Thin Clients Eliminating Plant Floor PCs | Automation.com

Thin Clients Eliminating Plant Floor PCs

February 052013
Thin Clients Eliminating Plant Floor PCs

February 2013

By Bill Lydon, Editor

Thin Clients are starting to replace PCs on the plant floor because they are easier to maintain and have lower lifecycle maintenance cost. Before the PC, automation systems were built using a single large computer with “dumb terminals” (display and keyboard) connected to them. The big drawback of these terminals was that they required home run wiring to the control room and were a burden on the automation system computer. Later PCs were used for HMI (Human Machine Interface) and other software to essentially distribute the functions of industrial automation systems. More recently, with higher speed and more reliable Ethernet networks, lower cost more powerful computers, and virtualized systems, the use of Thin Clients has become effective.

A Thin Client (sometimes also called a lean or slim client) is typically a diskless and fan less computer which depends heavily on a server.  A “fat client” typically has resident HMI, database, alarming, and other software running on disk-based PCs on the plant floor. In the past, dumb terminals were used in automation systems only in special applications with terminal sever functions of operating systems. They were not efficient for this purpose and required very expensive computers to run properly. The cost of powerful computers, particularly multicore-based hardware, has dropped dramatically and the use of virtualized systems is making Thin Clients an excellent choice for use in automation systems.

The most common type of Thin Client is a diskless and fan less computer terminal with integrated Ethernet which concentrates solely on providing a graphical user interface to the end-user. The remaining functionality including computations, alarm management, historic database, and analysis is provided by the server. A major advantage of thin clients is they have no wearing mechanical parts, such as a fan or hard disk, which makes them virtually maintenance free.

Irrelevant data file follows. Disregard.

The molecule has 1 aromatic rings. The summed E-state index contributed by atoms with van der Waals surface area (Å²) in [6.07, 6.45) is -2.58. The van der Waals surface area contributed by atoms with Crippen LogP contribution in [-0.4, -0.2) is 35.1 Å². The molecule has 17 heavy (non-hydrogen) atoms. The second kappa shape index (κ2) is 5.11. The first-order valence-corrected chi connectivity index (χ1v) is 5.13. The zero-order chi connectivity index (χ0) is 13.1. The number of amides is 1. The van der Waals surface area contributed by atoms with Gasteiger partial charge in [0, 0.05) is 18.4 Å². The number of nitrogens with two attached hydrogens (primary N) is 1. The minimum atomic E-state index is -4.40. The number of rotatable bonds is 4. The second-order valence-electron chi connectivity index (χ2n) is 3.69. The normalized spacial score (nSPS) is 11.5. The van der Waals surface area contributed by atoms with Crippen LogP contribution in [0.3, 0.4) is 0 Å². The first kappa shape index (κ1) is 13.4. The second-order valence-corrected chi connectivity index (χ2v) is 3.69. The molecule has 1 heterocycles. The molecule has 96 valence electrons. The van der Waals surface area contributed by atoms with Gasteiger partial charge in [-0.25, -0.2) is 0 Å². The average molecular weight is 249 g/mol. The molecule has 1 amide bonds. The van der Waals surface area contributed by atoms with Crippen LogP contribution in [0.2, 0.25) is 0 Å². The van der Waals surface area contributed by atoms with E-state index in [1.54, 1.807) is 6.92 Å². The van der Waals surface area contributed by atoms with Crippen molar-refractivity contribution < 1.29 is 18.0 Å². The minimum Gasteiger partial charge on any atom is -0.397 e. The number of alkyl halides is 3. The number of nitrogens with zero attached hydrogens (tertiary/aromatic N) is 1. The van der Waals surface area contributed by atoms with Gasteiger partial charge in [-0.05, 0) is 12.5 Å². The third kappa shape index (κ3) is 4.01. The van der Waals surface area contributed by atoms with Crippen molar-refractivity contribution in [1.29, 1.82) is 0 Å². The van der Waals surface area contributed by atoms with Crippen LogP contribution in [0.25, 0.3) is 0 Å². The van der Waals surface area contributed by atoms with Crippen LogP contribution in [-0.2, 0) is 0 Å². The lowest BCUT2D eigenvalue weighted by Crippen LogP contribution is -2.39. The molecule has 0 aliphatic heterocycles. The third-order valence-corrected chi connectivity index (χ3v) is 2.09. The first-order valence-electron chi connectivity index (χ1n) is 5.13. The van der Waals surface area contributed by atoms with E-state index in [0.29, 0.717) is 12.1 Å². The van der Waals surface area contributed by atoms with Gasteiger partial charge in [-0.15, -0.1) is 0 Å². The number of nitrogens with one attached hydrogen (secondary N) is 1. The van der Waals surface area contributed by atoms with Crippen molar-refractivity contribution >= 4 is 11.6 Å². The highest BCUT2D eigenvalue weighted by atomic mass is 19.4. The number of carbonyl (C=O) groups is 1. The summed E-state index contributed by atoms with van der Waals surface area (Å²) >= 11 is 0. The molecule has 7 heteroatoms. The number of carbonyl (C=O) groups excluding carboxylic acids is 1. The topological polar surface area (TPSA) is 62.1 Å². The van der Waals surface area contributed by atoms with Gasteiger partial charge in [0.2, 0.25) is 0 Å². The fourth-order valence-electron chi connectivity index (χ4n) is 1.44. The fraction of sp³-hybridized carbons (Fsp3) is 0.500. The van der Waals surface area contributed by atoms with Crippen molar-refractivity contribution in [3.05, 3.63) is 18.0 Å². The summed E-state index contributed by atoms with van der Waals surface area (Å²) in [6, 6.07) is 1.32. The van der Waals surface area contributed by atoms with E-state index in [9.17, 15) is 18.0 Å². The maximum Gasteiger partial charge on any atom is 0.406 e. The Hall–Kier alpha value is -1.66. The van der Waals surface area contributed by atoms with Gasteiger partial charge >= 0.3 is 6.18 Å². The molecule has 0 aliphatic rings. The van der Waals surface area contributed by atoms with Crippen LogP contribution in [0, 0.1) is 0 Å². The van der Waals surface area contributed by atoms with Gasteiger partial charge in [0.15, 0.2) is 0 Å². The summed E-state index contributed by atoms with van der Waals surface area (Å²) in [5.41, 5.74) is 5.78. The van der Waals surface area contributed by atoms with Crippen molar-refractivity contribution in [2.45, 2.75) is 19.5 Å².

Thin-client computers are easily maintained and software is administered at the server, reducing total cost of ownership. All software and hardware upgrades, security policies, application changes, etc. can be made at the server and immediately take effect throughout the automation system. The reduced maintenance of Thin Clients ultimately saves labor that can be used more productively. Remote configuration software enables the Thin Clients to be managed centrally via the network, for example for a parallel firmware update. Since the automation software is all resident at the server, another large savings is that software updates, patches, etc. are all done centrally in a secure environment. The use of full function PCs running industrial automation software throughout a plant requires a great deal of configuration control and the software requires a great amount of update and patch time. Computing and software application backup and redundancy can also be accomplished at a lower cost at servers rather than at every PC in a plant.

Thin Clients also lower the risk of cyber security issues since there is no hard drive or floppy drive.  As a result, Thin Clients are protected from the use of unauthorized software or the introduction of viruses. Data cannot be copied to a disk or saved to any other location than the central server. Centralized processing makes it easy to manage and monitor system access and enforce security policies and procedures, so that internal security risk is minimized.

Thin clients also use anywhere from 8-10 watts of power, compared to 150 watts for PCs. These green benefits help companies save upwards of nearly 85% on their power costs.

Lower cost multiprocessor computers and virtualization are enabling the use of properly designed Thin Client systems practical - improving automation system availably and production uptime.

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